Longtime Oakmont Head Professional to Receive USGA’s Highest Honor
(WASHINGTON, D.C.) – The USGA will present its highest honor, the Bob Jones Award, to longtime Oakmont (Pa.) Country Club professional Bob Ford in a ceremony on June 13, 2017, during the week of the 117th U.S. Open Championship at Erin Hills in Erin, Wis.
Ford, considered one of the game’s great ambassadors, served as the head professional at Oakmont, a nine-time U.S. Open host site, for 37 years before retiring in October. He continues to work in a similar capacity at Seminole Golf Club in Juno Beach, Fla.
“We are proud to recognize Bob Ford with the USGA’s highest honor, for exhibiting the ideals and traditions of the game brought forth by Bob Jones,” said Diana Murphy, USGA president. “Bob has set the gold standard in his profession and has left an indelible mark on countless young club professionals whom he has mentored. He has instilled in each of them a passion, love, and appreciation for the game through his exemplary character, humility and respect for people. He is the best at what he does and uses his skills and time to bring out the best in them.”
During his tenure at Oakmont, the Philadelphia-area native served as a mentor to more than 100 golf professionals, instilling the values of honor and hard work that he continues to espouse. A gifted player, administrator and teacher, Ford left an indelible mark on the membership and the staff over more than four decades of service.
“I was blown away by President Murphy's call,” said Ford, who started at the club in 1975 as an assistant to 1947 U.S. Open champion Lew Worsham. “Being selected as the first PGA club professional to win the award makes it ever more special. I'm not so sure I belong in the company of former recipients, but nonetheless I'm very flattered and humbled. Bob Jones has impacted all the lives of those who serve and play this great game. Arnold and Jack were his friends and hold him in the highest regard and they both have handed the game down to my generation as Bob Jones did for them.”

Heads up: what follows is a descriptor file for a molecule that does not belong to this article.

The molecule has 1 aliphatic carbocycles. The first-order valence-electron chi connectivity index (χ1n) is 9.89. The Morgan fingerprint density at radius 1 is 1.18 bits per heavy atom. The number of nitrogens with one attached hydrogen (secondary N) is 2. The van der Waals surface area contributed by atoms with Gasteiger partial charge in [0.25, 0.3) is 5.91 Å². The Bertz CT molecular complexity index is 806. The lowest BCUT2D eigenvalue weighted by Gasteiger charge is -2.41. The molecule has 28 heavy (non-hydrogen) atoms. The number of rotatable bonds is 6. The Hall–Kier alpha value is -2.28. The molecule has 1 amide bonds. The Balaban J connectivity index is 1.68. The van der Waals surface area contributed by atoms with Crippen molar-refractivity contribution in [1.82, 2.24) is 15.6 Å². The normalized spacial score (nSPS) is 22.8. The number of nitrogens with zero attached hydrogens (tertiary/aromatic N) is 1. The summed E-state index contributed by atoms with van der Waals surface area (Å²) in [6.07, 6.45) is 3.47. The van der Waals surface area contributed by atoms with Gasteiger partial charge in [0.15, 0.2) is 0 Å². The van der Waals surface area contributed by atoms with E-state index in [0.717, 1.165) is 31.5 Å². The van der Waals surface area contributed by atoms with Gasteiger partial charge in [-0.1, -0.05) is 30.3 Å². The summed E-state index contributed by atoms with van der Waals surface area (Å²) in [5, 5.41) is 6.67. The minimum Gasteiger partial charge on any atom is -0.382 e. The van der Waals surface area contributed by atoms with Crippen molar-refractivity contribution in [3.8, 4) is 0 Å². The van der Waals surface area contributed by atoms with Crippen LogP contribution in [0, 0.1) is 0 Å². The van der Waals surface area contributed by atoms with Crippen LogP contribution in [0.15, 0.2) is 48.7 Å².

During Ford’s tenure at Oakmont, he played a valuable role in helping the USGA provide the game’s grandest stage for four U.S. Opens.
“Throughout his lengthy career at Oakmont, Bob has been a friend to me and a generous host to the USGA,” said Mike Davis, executive director/CEO of the USGA. “He has worked closely with us on eight championships, including four U.S. Opens. During that time he never said no, never walked away and never failed to offer support. He shares the spirit and dedication to the game of golf that were the hallmarks of Bob Jones’ life.”
Ford’s impact on club professionals and advocacy for the game have translated to partners and professionals throughout the sport.
“During my eight years with Bob at Oakmont, I watched as he made the transition from assistant professional to head professional,” said Jack Druga, PGA head professional at Shinnecock Hills Golf Club, which will host its fifth U.S. Open in 2018. “There were no policies, procedures or manuals; we watched him in action. He led by example and made a significant impact on how I handle myself and what I bring to the job.”
In addition to his contributions to his profession, Ford is an accomplished player who qualified for three U.S Opens, two U.S. Senior Opens and 10 PGA Championships. Ford also served as president of the Tri-State PGA from 1994-98 and has received four national awards: 1985 and 1997 PGA National Merchandiser of the Year, 1987 PGA National Professional of the Year and 1988 PGA National Club Professional of the Year.
The Pittsburgh City Council acknowledged Ford’s contribution to the community during the 2016 U.S. Open by declaring it “Bob Ford Week.”
Ford, 63, and his wife, Nancy, have three children, daughter Kelly and sons Jay and Chandler.
Ford joins a list of Bob Jones Award winners that includes national champions such as Francis Ouimet (1955), Babe Didrikson Zaharias (1957), Arnold Palmer (1971), Jack Nicklaus (1975), Ben Hogan (1976), Annika Sorenstam (2012) and Payne Stewart (2014), as well as those who have contributed to the fabric of the game in other meaningful ways, such as Richard S. Tufts (1967), Joe Dey (1977), Bing Crosby and Bob Hope (1978), P.J. Boatwright Jr. (1993), President George H.W. Bush (2008), Barbara Nicklaus (2015) and 2016 winner Judy Bell. A complete list of winners can be found here.